Euros 2020: 5 Best Penalty Shootouts At The Euros

source: ballgecko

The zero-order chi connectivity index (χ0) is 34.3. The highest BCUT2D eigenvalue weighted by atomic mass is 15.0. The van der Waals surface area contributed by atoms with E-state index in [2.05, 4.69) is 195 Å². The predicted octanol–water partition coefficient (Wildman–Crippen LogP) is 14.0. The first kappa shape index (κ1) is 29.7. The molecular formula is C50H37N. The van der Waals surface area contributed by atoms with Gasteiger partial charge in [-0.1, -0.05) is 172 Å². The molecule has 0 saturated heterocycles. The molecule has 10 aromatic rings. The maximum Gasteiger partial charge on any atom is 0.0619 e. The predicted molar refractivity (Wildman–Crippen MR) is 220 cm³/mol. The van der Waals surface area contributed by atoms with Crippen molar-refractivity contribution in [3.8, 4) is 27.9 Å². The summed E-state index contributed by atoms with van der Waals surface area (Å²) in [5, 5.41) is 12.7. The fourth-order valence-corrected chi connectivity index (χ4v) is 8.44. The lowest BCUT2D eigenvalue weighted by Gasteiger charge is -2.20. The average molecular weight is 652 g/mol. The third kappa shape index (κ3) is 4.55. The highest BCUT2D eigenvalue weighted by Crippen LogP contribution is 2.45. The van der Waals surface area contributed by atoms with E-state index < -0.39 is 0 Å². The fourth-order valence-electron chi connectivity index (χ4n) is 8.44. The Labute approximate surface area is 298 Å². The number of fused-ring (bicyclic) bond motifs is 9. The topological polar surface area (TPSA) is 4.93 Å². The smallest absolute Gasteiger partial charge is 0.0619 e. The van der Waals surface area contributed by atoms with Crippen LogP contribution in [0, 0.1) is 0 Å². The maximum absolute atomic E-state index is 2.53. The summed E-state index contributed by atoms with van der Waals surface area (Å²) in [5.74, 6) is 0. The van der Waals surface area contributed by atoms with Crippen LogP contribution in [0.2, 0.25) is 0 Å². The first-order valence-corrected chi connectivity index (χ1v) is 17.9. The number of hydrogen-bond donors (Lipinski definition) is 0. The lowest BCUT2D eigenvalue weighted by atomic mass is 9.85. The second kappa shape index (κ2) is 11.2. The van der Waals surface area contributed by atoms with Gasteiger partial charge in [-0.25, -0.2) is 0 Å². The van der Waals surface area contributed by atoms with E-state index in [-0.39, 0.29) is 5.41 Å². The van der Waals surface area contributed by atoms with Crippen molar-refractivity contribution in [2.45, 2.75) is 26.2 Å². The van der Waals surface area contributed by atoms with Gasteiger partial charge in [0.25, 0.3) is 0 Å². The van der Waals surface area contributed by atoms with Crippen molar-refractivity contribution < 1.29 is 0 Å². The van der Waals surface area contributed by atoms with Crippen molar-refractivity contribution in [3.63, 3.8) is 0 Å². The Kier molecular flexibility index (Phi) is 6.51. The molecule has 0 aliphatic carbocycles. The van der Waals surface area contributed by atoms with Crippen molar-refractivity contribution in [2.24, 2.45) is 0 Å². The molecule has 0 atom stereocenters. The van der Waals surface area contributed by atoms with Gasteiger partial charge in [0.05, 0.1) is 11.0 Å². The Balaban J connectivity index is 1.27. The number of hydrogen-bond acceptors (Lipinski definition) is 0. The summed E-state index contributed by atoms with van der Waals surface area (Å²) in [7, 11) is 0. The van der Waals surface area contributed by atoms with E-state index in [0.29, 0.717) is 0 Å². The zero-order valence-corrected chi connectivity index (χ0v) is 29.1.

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1. Czechoslovakia 5-3 West Germany Euro (1976) 2. Netherlands 1-3 Italy Euro (2000) 3. Portugal 6-5 England (Euro 2004) 4. England 5-6 Germany (Euro 1996) 5. Portugal 2-4 Spain (Euro 2012) The penalty shoot-out is one of the most dreaded events in football tournaments. Except one is neutral, with little or no affiliations with the teams playing, you never want that time to come- not the players who can go from outstanding during 90 minutes/extra time to outright failures in seconds or the coaches whose jobs could go from safe to tentative. A lot of things come into play at that moment before the player hits the ball: the nerves, the self-confidence and more times than normal, the luck. Like one of the most successful coaches in European competitions, Unai Emery said after his Villarreal team won the UEFA Europa League via a penalty shootout: “Penalties are not a lottery but they are the moment.” “Penalties are not a lottery but they are the moment.” — Unai Emery His team had scored 11 penalties against Manchester United without practising. Meanwhile, when he was coaching at Almeria, one of his players had missed a penalty in a friendly match after consistent practice. There’s also the never-ending debate of what the best kind of penalty is. Picking a spot and hitting firmly or striking after the keeper makes the move? The most acceptable answer is ensuring that the ball goes in. In other words, if the penalty is scored, it’s the best one. The UEFA Euro 2020 takes centre stage this weekend. It is almost inevitable that there will be penalty shootouts after the group stage matches. Let’s relive the best five penalty shootouts of the Euros. Czechoslovakia 5-3 West Germany– (Euro 1976) It was in 1976. It was the first time a major international football tournament final would go to penalties. The players had been informed of this development too. Hence, they weren’t expecting a two-legged final. West Germany were the defending champions. However, they began the game really poorly. Jan Svehlik got the opener for Czechoslovakia and Karol Dobias doubled the lead. The Germans were stunned. Indeed, they rallied back and Dietter Muller pulled one back three minutes after the second goal with an acrobatic volley. Just when it seemed like the World champions were going to be European champions as well, especially with goalkeeper, Ivo Viktor in outstanding form- stopping every shot that came his way, Bernd Holzenbein struck. Not with his leg, but his head- from a corner. It was tied at 2-2 and the tie was headed for extra time. They couldn’t be separated in extra time. A penalty shootout was imminent. Seven penalties were taken and scored. Uli Hoeness was next for West Germany. He outrightly aimed for the sky and the pressure was now on 27-year-old Czechoslovakian Antonin Panenka. If he scored, Czechoslovakia would be the winners. He did but in the most audacious and flamboyant manner. He waited for the keeper to move before chipping down the middle. Panenka would go on to joke about patenting his penalty. The side-effect of that style of penalty was extra body weight gained. The midfielder had been on a long-term bet of chocolates with his goalkeeper during training for penalties. Netherlands 1-3 Italy Euro (2000) On the balance of the overall play, the Netherlands deserved to go through. That’s how dominant they were on the night. They dominated the possession and chances but one man, Toldo or maybe two if FrancescoTotti’s penalty in the shoot-out is included. From the third minute, it had been the Oranje boys testing the goalkeeper. To make matters worse for the Italians, Gianluca Zambrotta was shown a second yellow card. It was the start of incessant pressure by the Dutch. Four minutes later, Frank de Boer found himself 12 yards and alone with Toldo. They had been awarded a penalty. He missed! The Netherlands were given another penalty. Patrick Kluivert took responsibility and missed. He hit the post. It was evident that everything was going against them. Then it came to penalties. Italy couldn’t even be confident. They had lost out on penalty shootout in the previous three World Cups since 1999. Frank de Boer missed. Two other Dutch players too. Di Biagio and Gianluca Pessoto made it 2-0 for Italy. It was time for Totti to take his. He then signified to his teammates that he was opting for the Panenka. The Roma forward had told Pablo Nesta that he would try it someday. He always did it during video games. He wasn’t going to be an “All talk” like he said in his biography. He chipped it down the middle. Toldo saved one more penalty and Italy were through to the final- their first since 1968. Portugal 6-5 England (Euro 2004) Michael Owen had given the Three Lions the lead as early as the third minute. Six minutes before stoppage time, Helder Postiga scored the equaliser. The Portuguese had scored just two goals all season. England had put everyone behind the ball but Postiga’s header, well, shoulder restored parity. Sol Campbell almost gave England a last-gasp winner but his header crashed against the crossbar. Rui Costa completes the comeback with a fierce effort from 20 yards but it only lasts five minutes because Frank Lampard scored to make it 2-2. Then, it was time for the penalty shootout. David Beckham steps and sends his into the stands. Deco scores for Portugal. Owen and Lampard hit theirs straight down the middle only for Rui Costa to miss. It’s now 2-2. John Terry and Owen Hargreaves both score as Cristiano Ronaldo and Maniche find the net. It’s 4-4. Five penalties were taken- time for sudden death! Ashely Cole scores, same for Helder Postiga. Darrius Vassel’s penalty is saved for England by Ricardo without the aid of gloves. A Selecao goalkeeper, Ricardo has to score and they win. He does and Portugal are through to the final. England 5-6 Germany (Euro 1996) 16 minutes into the game and it was 1-1. Alan Shearer had put England in the lead with a simple unmarked finish before Stefan Kuntz equalised for Germany. In truth, both teams struggled to create chances in regulation time. However, it sprung into life in extra time. Darren Anderton hit the post before Kuntz’s goal from a corner was disallowed for a foul on Gareth Southgate in the build-up. Marco Bode also saw his effort cleared off the line by Tom Ince. The tie would be settled on penalties. Shearer scores the first as well as Thomas Hassler for Germany. David Platt and Stuart Pearce made it three for England while Thomas Strunz and Stefan Reuter did similarly for the Mannschaft. The first 10 penalties were perfect until Southgate stepped up to take his. The keeper guesses right and dives to the right. It’s 5-5. Andreas Moller only has to score and Germany are through to the final. He does and proceeds to mimic Paul Gascoigne’s peacock celebration. Portugal 2-4 Spain (Euro 2012) Spain were at the peak of their powers. It was their Golden generation and they were living up to the hype. La Roja were the defending Champions and had won the World Cup two years later. However, Portugal paid them no respect. In the eyes of many, A Selecao were the better team on the balance of play. 90 minutes could not separate them. Extra-time couldn’t. It had to go to penalties. Joao Moutinho and Xabi Alonso missed the first round of penalties for Portugal and Spain respectively. Then, Andres Iniesta and Pepe scored to make it 1-1. Gerard Pique and Nani did similar afterwards. Sergio Ramos produced a Panenka to make it 3-2. Bruno Alves was next for Portugal but his effort crashed against the crossbar. Cesc Fabregas made it 4-2 to help Spain advance to the final. One fascinating thing about the shoot-out was the absence of Cristiano Ronaldo. He was billed to take the fifth penalty but they never got one. Portugal had gotten their order wrong.